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What Is Yield Curve Inversion and How Does It Predict a Recession?


Right now, investors are grappling with a good deal of economic uncertainty thanks to interest rate hikes, inflation and global supply chain hiccups, among other things. As a result, the threat of yield curve inversion is top of mind. The spread between 10-year and 2-year Treasury yields continues to shrink, furthering recession fears.

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So, what is yield curve inversion and why should you care about it?

Well, under normal economic circumstances, 10-year Treasury bonds should always yield a greater return than more short-term Treasurys, like 2-year bonds. However, under abnormal market conditions, the spread, or difference in return, between short- and long-term Treasurys tends to shrink. In particularly uncertain or bearish times, the Treasury yield curve will even invert, reflecting that short-term bonds have higher returns than long-term Treasurys. In fact, Treasury yields have inverted prior to every U.S. recession since World War II.

As you might imagine, the current economic predicament has led investors and analysts to closely watch yield curves as an indicator of an impending downturn. Some analysts have even started predicting a yield inversion as a consequence of rising prices and interest rates. Reasonably so, as the current spread between 10-year and 2-year Treasurys is 0.21%. For context, the value was around 0.85% at the start of the year.

So, does the threat of a yield curve inversion suggest a recession is on the way?

Goldman Sachs Predicts Yield Curve Inversion on Way

This morning, Goldman Sachs increased its prediction for future Treasury yields. The investment bank believes 2-year yields will rise from 2.29% to 2.9% by the end of the year, and to 3.15% by the end of 2023. Goldman also raised its prediction for 10-year yields, projecting them to reach 2.7% this year. Goldman’s increased prediction stems from expectations that the Federal Reserve will further hike interest rates in the next few months.

While rising Treasury yields present a slightly different concern than yield inversion, Goldman also believes the 2-year and 10-year yields will likely invert this year.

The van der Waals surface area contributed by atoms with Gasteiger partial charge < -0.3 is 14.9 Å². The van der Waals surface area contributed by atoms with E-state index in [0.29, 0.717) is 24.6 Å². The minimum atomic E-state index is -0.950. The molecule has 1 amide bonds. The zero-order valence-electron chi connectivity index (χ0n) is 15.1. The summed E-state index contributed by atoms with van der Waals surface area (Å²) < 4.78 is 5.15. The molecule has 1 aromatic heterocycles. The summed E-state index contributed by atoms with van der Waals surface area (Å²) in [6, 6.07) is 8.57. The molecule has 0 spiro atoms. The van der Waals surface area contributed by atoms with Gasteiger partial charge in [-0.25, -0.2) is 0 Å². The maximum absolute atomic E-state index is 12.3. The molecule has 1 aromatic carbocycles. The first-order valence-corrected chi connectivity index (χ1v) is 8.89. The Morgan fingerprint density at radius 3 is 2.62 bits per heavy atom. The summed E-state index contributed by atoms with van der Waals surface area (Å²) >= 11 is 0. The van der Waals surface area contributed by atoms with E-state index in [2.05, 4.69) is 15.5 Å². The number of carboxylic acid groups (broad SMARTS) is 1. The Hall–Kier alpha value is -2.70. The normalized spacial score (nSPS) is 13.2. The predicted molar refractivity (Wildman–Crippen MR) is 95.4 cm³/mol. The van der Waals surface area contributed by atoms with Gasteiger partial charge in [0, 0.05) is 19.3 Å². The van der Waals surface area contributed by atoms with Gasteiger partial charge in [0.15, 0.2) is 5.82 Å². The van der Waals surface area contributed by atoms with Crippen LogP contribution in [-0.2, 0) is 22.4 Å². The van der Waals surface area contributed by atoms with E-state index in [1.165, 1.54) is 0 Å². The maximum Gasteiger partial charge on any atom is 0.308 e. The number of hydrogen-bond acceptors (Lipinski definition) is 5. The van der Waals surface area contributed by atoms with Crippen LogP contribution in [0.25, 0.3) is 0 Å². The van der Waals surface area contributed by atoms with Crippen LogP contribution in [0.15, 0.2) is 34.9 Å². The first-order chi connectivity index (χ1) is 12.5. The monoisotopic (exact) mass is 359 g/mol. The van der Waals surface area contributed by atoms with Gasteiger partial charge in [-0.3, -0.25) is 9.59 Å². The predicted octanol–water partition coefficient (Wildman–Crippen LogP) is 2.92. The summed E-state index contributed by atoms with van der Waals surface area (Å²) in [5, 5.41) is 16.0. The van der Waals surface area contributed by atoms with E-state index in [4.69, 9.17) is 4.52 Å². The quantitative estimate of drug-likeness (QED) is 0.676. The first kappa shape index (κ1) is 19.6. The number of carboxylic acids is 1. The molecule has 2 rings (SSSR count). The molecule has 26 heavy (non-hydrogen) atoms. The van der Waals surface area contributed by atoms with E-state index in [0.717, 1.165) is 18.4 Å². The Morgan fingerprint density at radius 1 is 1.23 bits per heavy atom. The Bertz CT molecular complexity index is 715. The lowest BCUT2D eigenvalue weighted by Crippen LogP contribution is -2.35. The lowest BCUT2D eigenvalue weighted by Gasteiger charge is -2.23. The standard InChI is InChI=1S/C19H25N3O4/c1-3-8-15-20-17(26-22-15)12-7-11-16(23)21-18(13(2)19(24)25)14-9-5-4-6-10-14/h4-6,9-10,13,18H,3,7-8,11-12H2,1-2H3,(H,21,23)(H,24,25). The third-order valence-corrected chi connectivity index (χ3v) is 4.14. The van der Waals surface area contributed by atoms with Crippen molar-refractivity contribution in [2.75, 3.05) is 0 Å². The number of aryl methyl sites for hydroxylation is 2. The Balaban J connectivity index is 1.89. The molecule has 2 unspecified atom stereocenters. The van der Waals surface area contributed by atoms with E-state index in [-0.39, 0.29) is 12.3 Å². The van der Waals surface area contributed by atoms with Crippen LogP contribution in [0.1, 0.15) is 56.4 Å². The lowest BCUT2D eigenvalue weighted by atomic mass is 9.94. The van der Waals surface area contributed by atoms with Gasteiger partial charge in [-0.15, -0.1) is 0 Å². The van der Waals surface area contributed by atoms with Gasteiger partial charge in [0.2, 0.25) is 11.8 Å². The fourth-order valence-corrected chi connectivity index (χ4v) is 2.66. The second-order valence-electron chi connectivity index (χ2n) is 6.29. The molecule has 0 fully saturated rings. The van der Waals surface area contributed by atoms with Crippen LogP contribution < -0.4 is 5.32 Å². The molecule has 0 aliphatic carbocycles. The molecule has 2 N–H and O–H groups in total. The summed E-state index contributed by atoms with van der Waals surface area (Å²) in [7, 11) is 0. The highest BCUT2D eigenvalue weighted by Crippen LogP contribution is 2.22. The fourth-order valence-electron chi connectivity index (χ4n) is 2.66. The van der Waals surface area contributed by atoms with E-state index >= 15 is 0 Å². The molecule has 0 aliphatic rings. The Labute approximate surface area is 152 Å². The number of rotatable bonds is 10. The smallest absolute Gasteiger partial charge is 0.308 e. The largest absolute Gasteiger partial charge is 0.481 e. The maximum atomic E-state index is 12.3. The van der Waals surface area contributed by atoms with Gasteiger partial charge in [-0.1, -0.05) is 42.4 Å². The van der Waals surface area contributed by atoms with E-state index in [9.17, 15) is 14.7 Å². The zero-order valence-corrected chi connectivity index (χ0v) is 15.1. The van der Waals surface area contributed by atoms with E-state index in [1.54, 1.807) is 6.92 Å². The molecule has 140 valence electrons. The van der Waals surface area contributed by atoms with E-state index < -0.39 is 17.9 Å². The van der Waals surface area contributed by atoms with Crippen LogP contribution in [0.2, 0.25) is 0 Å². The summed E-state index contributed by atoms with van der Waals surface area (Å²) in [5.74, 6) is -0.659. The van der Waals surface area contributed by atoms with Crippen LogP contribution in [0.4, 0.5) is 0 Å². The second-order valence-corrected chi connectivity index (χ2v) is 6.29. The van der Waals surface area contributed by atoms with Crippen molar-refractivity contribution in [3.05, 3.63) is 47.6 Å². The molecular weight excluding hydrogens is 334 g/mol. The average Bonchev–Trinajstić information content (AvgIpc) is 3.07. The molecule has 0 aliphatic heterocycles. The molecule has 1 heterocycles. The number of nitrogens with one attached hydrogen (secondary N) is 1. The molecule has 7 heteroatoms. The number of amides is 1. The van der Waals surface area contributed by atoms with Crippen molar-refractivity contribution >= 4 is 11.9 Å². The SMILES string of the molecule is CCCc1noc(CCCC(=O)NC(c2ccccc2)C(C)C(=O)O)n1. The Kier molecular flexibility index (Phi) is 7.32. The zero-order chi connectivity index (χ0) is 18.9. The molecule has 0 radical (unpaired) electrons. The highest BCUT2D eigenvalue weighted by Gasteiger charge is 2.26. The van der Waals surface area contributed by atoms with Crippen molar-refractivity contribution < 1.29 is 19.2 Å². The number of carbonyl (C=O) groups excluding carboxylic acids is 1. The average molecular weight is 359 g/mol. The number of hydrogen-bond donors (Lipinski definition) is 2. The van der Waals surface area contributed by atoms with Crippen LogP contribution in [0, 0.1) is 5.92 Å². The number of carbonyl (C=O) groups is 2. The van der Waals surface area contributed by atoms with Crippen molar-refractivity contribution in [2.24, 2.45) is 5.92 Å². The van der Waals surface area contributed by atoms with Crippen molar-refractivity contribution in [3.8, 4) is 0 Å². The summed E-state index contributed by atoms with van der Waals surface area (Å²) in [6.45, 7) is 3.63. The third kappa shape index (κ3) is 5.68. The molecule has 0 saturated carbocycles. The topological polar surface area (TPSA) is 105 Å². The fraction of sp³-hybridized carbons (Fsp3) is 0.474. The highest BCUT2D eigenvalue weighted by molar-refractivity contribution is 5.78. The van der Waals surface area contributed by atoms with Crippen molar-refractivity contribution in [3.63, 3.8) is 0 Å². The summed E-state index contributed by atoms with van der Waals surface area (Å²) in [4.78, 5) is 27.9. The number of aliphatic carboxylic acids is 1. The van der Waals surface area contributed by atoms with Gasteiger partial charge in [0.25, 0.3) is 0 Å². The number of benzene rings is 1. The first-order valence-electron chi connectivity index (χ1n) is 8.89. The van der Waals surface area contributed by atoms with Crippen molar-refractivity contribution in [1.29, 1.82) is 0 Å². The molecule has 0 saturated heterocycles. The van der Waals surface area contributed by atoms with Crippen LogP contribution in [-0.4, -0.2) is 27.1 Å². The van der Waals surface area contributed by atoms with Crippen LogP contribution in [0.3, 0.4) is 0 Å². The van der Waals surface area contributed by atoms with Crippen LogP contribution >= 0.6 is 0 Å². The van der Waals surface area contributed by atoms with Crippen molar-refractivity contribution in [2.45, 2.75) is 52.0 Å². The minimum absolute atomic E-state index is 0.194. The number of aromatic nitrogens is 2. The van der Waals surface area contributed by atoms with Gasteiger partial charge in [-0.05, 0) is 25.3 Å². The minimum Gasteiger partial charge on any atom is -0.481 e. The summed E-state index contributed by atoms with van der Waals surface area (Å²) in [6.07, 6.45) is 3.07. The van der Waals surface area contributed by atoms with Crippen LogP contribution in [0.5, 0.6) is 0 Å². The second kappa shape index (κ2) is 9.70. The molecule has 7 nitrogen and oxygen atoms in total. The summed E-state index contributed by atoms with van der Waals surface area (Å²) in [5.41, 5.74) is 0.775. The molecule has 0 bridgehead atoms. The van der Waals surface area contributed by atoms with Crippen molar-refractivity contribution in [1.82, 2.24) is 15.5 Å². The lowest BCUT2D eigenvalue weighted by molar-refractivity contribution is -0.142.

“One feature of our forecast is a modest inversion of the 2s10s yield curve by year-end. However, we note that the nominal curve tends to invert more easily in a high inflation environment, and we could see earlier and/or deeper curve inversions this cycle. In such an environment, a deeper nominal curve inversion may be needed to produce the same recession odds in models as seen in more recent business cycles.”

While Goldman predicts a yield curve inversion, it doesn’t foresee it being of the same depth as previous inversions. Indeed, the bank believes that a more pronounced inversion is necessary to indicate a recession.

Whether or not the curves invert, or the inversion results in a true recession, remains to be seen. Rest assured, analysts and investors will be keeping a close eye on Treasury yield spreads going forward.

On the date of publication, Shrey Dua did not hold (either directly or indirectly) any positions in the securities mentioned in this article. The opinions expressed in this article are those of the writer, subject to the InvestorPlace.com Publishing Guidelines.

With degrees in economics and journalism, Shrey Dua leverages his ample experience in media and reporting to contribute well-informed articles covering everything from financial regulation and the electric vehicle industry to the housing market and monetary policy. Shrey’s articles have featured in the likes of Morning Brew, Real Clear Markets, the Downline Podcast, and more.

Article printed from InvestorPlace Media, https://investorplace.com/2022/03/what-is-yield-curve-inversion-and-how-does-it-predict-a-recession/.

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